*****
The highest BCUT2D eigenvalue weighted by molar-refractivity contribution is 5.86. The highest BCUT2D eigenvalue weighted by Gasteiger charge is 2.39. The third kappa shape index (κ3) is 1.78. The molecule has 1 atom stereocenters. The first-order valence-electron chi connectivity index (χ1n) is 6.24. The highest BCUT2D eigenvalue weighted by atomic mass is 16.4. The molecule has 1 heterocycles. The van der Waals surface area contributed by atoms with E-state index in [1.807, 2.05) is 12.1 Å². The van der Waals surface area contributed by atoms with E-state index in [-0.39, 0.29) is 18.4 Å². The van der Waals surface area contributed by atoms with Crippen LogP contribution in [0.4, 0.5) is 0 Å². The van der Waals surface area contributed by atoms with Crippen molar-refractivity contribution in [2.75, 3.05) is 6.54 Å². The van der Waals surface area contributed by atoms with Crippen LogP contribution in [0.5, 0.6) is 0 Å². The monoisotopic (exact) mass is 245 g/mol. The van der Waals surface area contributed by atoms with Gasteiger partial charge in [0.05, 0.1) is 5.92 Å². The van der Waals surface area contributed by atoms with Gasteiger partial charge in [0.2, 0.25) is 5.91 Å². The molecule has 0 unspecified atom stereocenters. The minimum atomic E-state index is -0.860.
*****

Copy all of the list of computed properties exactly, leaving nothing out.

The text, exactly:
The highest BCUT2D eigenvalue weighted by molar-refractivity contribution is 5.86. The highest BCUT2D eigenvalue weighted by Gasteiger charge is 2.39. The third kappa shape index (κ3) is 1.78. The molecule has 1 atom stereocenters. The first-order valence-electron chi connectivity index (χ1n) is 6.24. The highest BCUT2D eigenvalue weighted by atomic mass is 16.4. The molecule has 1 heterocycles. The van der Waals surface area contributed by atoms with E-state index in [1.807, 2.05) is 12.1 Å². The van der Waals surface area contributed by atoms with E-state index in [-0.39, 0.29) is 18.4 Å². The van der Waals surface area contributed by atoms with Crippen LogP contribution in [0.4, 0.5) is 0 Å². The van der Waals surface area contributed by atoms with Crippen molar-refractivity contribution in [2.75, 3.05) is 6.54 Å². The van der Waals surface area contributed by atoms with Crippen LogP contribution in [0.5, 0.6) is 0 Å². The monoisotopic (exact) mass is 245 g/mol. The van der Waals surface area contributed by atoms with Gasteiger partial charge in [0.05, 0.1) is 5.92 Å². The van der Waals surface area contributed by atoms with Gasteiger partial charge in [0.2, 0.25) is 5.91 Å². The molecule has 0 unspecified atom stereocenters. The minimum atomic E-state index is -0.860.